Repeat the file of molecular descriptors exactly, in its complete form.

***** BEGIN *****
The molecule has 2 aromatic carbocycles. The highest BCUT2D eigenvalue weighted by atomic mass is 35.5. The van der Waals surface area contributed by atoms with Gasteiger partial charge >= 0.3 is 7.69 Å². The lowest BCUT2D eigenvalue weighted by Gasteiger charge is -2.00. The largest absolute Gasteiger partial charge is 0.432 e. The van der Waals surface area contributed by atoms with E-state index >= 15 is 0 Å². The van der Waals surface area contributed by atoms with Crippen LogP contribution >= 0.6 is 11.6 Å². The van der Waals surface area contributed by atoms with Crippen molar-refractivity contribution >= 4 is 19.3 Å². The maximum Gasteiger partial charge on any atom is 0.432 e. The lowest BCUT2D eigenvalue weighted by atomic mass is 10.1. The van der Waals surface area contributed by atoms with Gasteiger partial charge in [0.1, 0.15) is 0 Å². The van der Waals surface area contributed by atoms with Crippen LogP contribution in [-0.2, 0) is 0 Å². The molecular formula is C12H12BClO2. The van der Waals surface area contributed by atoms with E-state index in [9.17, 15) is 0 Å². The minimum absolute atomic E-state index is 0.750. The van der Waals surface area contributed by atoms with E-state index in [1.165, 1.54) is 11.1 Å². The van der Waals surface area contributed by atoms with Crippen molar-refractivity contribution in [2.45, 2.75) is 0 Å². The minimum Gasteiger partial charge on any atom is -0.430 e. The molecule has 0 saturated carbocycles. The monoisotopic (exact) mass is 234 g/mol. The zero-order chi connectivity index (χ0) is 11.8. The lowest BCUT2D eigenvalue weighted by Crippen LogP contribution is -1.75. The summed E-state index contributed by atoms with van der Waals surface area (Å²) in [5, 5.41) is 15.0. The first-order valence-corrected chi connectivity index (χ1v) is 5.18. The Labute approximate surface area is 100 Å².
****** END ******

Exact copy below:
The molecule has 2 aromatic carbocycles. The highest BCUT2D eigenvalue weighted by atomic mass is 35.5. The van der Waals surface area contributed by atoms with Gasteiger partial charge >= 0.3 is 7.69 Å². The lowest BCUT2D eigenvalue weighted by Gasteiger charge is -2.00. The largest absolute Gasteiger partial charge is 0.432 e. The van der Waals surface area contributed by atoms with E-state index >= 15 is 0 Å². The van der Waals surface area contributed by atoms with Crippen LogP contribution >= 0.6 is 11.6 Å². The van der Waals surface area contributed by atoms with Crippen molar-refractivity contribution >= 4 is 19.3 Å². The maximum Gasteiger partial charge on any atom is 0.432 e. The lowest BCUT2D eigenvalue weighted by atomic mass is 10.1. The van der Waals surface area contributed by atoms with Gasteiger partial charge in [0.1, 0.15) is 0 Å². The van der Waals surface area contributed by atoms with Crippen LogP contribution in [-0.2, 0) is 0 Å². The molecular formula is C12H12BClO2. The van der Waals surface area contributed by atoms with E-state index in [9.17, 15) is 0 Å². The minimum absolute atomic E-state index is 0.750. The van der Waals surface area contributed by atoms with E-state index in [1.165, 1.54) is 11.1 Å². The van der Waals surface area contributed by atoms with Crippen molar-refractivity contribution in [2.45, 2.75) is 0 Å². The minimum Gasteiger partial charge on any atom is -0.430 e. The molecule has 0 saturated carbocycles. The monoisotopic (exact) mass is 234 g/mol. The zero-order chi connectivity index (χ0) is 11.8. The lowest BCUT2D eigenvalue weighted by Crippen LogP contribution is -1.75. The summed E-state index contributed by atoms with van der Waals surface area (Å²) in [5, 5.41) is 15.0. The first-order valence-corrected chi connectivity index (χ1v) is 5.18. The Labute approximate surface area is 100 Å².